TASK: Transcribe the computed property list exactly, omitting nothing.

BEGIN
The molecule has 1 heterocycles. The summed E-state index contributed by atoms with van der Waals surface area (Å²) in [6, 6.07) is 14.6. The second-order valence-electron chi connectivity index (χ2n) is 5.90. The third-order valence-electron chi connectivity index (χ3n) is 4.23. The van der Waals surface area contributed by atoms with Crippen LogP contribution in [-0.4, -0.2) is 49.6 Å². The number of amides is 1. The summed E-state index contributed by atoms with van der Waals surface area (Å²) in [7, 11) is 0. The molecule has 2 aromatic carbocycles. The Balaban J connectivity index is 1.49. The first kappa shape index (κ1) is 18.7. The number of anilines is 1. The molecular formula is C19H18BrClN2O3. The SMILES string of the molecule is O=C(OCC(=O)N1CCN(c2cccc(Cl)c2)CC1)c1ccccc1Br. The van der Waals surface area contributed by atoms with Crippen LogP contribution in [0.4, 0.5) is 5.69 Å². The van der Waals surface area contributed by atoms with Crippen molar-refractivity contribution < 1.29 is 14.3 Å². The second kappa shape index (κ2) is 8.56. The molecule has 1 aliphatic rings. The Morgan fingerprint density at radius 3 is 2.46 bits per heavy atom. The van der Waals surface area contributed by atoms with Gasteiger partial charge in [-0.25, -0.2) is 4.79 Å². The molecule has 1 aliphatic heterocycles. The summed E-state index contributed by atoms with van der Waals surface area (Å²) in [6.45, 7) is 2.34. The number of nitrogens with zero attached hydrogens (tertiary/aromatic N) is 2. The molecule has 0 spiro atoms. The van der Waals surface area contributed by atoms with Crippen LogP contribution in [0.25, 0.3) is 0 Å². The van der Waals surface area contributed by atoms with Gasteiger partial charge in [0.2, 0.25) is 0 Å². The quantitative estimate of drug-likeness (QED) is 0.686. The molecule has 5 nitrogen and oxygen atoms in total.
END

The molecule has 1 heterocycles. The summed E-state index contributed by atoms with van der Waals surface area (Å²) in [6, 6.07) is 14.6. The second-order valence-electron chi connectivity index (χ2n) is 5.90. The third-order valence-electron chi connectivity index (χ3n) is 4.23. The van der Waals surface area contributed by atoms with Crippen LogP contribution in [-0.4, -0.2) is 49.6 Å². The number of amides is 1. The summed E-state index contributed by atoms with van der Waals surface area (Å²) in [7, 11) is 0. The molecule has 2 aromatic carbocycles. The Balaban J connectivity index is 1.49. The first kappa shape index (κ1) is 18.7. The number of anilines is 1. The molecular formula is C19H18BrClN2O3. The SMILES string of the molecule is O=C(OCC(=O)N1CCN(c2cccc(Cl)c2)CC1)c1ccccc1Br. The van der Waals surface area contributed by atoms with Crippen LogP contribution in [0.4, 0.5) is 5.69 Å². The van der Waals surface area contributed by atoms with Crippen molar-refractivity contribution < 1.29 is 14.3 Å². The second kappa shape index (κ2) is 8.56. The molecule has 1 aliphatic rings. The Morgan fingerprint density at radius 3 is 2.46 bits per heavy atom. The van der Waals surface area contributed by atoms with Gasteiger partial charge in [-0.25, -0.2) is 4.79 Å². The molecule has 1 aliphatic heterocycles. The summed E-state index contributed by atoms with van der Waals surface area (Å²) in [6.45, 7) is 2.34. The number of nitrogens with zero attached hydrogens (tertiary/aromatic N) is 2. The molecule has 0 spiro atoms. The van der Waals surface area contributed by atoms with Crippen LogP contribution in [0.25, 0.3) is 0 Å². The van der Waals surface area contributed by atoms with Gasteiger partial charge in [0.2, 0.25) is 0 Å². The quantitative estimate of drug-likeness (QED) is 0.686. The molecule has 5 nitrogen and oxygen atoms in total.